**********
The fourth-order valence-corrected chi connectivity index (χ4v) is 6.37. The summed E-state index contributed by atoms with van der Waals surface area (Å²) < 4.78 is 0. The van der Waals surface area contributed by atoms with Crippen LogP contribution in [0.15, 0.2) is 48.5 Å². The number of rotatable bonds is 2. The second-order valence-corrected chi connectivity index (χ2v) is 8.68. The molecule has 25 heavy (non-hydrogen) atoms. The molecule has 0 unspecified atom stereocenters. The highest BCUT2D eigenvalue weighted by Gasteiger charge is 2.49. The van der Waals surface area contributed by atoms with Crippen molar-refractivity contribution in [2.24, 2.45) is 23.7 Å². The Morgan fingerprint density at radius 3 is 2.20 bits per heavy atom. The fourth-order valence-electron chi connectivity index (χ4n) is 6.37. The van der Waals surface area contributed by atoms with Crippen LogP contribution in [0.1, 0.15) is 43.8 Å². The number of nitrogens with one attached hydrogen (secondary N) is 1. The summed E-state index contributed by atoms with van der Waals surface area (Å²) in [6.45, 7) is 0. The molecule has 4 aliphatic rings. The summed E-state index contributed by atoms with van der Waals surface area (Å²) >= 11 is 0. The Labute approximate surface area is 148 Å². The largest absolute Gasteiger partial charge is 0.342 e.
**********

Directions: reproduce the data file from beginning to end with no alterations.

The fourth-order valence-corrected chi connectivity index (χ4v) is 6.37. The summed E-state index contributed by atoms with van der Waals surface area (Å²) < 4.78 is 0. The van der Waals surface area contributed by atoms with Crippen LogP contribution in [0.15, 0.2) is 48.5 Å². The number of rotatable bonds is 2. The second-order valence-corrected chi connectivity index (χ2v) is 8.68. The molecule has 25 heavy (non-hydrogen) atoms. The molecule has 0 unspecified atom stereocenters. The highest BCUT2D eigenvalue weighted by Gasteiger charge is 2.49. The van der Waals surface area contributed by atoms with Crippen molar-refractivity contribution in [2.24, 2.45) is 23.7 Å². The Morgan fingerprint density at radius 3 is 2.20 bits per heavy atom. The fourth-order valence-electron chi connectivity index (χ4n) is 6.37. The van der Waals surface area contributed by atoms with Crippen LogP contribution in [0.1, 0.15) is 43.8 Å². The number of nitrogens with one attached hydrogen (secondary N) is 1. The summed E-state index contributed by atoms with van der Waals surface area (Å²) in [6.45, 7) is 0. The molecule has 4 aliphatic rings. The summed E-state index contributed by atoms with van der Waals surface area (Å²) >= 11 is 0. The Labute approximate surface area is 148 Å². The largest absolute Gasteiger partial charge is 0.342 e.